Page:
If a company was actually attuned to consumers’ general sentiment, they’d be able to better gauge or predict which topics could work on a social media page, and which topics should not be brought in the open for public dialogue. Topics that beg to be mocked or made fun of, like this McDonald’s conversation thread, should be approached with more caution.

  6. Meradyth says:

    Wow! Social media users definitely have the influence to change the intention of any campaign, but that’s something that we already knew. I think it’s interesting to analyze why this campaign failed as opposed to others. Was there enough directive from McDonalds? Was there an incentive? It’s risky to ask for customers experience because not all customers have good experiences. This appears to be more of an outlet to vent as opposed to a way to spread the McDonalds love.

  7. Graham says:

    Great post! I came across this unfortunate campaign a while back and I still think it would have been great for another brand. McDonalds has far too much negative stigma around it to ask for marketing help from the public though. It may be that they simply take more than they give in the community or the negative impact that they have in our culture is so pronounced that more positive involvement will be needed on the part of the brand leaders if they hope to clean up the image. McDonalds impact has been arguably devastating and even with all the Ronald McDonald hospitals and schools and playplace ball pits in the world they still damage society in huge, possibly immeasurable ways. If instead of McStories they had said Tweet us your favorite McMemory and if it makes our top 100 in each area (so virtually everyone can win) we’ll give you a free burger or shake I’ll be things would have turned out much differently. In short, they could have at least offered something for those that participate. Also, they need to tap the voice of brand champions and not perform a social media poll to invoke the wrath of public opinion.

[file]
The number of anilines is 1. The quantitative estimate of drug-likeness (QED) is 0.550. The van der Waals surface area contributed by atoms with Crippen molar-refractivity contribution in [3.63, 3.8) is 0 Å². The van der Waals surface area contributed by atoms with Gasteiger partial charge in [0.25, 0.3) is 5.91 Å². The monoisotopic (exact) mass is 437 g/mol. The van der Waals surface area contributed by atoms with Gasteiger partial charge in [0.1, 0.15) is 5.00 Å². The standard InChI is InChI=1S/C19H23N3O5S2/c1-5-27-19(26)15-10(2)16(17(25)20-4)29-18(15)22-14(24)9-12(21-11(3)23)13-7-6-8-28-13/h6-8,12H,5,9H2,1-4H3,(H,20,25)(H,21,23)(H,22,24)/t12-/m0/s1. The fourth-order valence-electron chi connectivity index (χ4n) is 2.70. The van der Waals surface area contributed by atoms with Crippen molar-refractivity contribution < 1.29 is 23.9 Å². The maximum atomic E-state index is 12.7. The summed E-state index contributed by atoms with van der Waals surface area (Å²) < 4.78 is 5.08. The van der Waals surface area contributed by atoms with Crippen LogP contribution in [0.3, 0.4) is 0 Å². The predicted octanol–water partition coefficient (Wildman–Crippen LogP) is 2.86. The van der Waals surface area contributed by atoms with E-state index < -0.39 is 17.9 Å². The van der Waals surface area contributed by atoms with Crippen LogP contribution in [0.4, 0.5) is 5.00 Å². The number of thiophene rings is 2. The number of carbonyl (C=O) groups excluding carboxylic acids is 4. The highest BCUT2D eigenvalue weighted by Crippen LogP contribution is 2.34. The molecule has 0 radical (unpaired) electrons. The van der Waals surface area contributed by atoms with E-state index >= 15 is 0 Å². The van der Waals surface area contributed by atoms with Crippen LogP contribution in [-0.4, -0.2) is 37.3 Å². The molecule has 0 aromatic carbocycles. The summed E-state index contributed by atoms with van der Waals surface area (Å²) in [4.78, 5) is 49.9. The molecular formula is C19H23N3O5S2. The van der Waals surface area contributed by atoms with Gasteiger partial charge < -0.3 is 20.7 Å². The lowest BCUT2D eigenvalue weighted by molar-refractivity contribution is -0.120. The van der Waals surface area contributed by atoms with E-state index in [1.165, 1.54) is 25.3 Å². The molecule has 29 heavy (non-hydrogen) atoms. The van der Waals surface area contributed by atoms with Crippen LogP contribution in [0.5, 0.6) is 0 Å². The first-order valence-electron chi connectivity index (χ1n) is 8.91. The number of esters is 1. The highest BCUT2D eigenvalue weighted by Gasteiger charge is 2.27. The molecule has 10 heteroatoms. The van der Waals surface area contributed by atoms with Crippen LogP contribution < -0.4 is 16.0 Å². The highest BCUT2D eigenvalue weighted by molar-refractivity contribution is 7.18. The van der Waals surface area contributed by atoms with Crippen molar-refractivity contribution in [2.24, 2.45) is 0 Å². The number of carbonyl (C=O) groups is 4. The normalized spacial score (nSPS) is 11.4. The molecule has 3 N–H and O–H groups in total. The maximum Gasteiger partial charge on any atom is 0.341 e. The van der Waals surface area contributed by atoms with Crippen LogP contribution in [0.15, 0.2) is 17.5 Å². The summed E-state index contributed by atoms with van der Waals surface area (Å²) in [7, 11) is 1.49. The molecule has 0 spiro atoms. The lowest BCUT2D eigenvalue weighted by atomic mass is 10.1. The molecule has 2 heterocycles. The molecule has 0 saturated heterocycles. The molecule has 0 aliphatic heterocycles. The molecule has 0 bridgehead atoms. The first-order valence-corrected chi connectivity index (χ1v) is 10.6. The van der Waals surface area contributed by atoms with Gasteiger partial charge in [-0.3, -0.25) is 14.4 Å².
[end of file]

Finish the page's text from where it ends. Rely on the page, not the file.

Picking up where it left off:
8. pchoksi says:

    Every corporation should understand the power of social media. Good and bad, it has the ability to make or break a brand image. McDonald’s example can be used as an eye opener for companies that are merely fascinated by the show bizz of social media.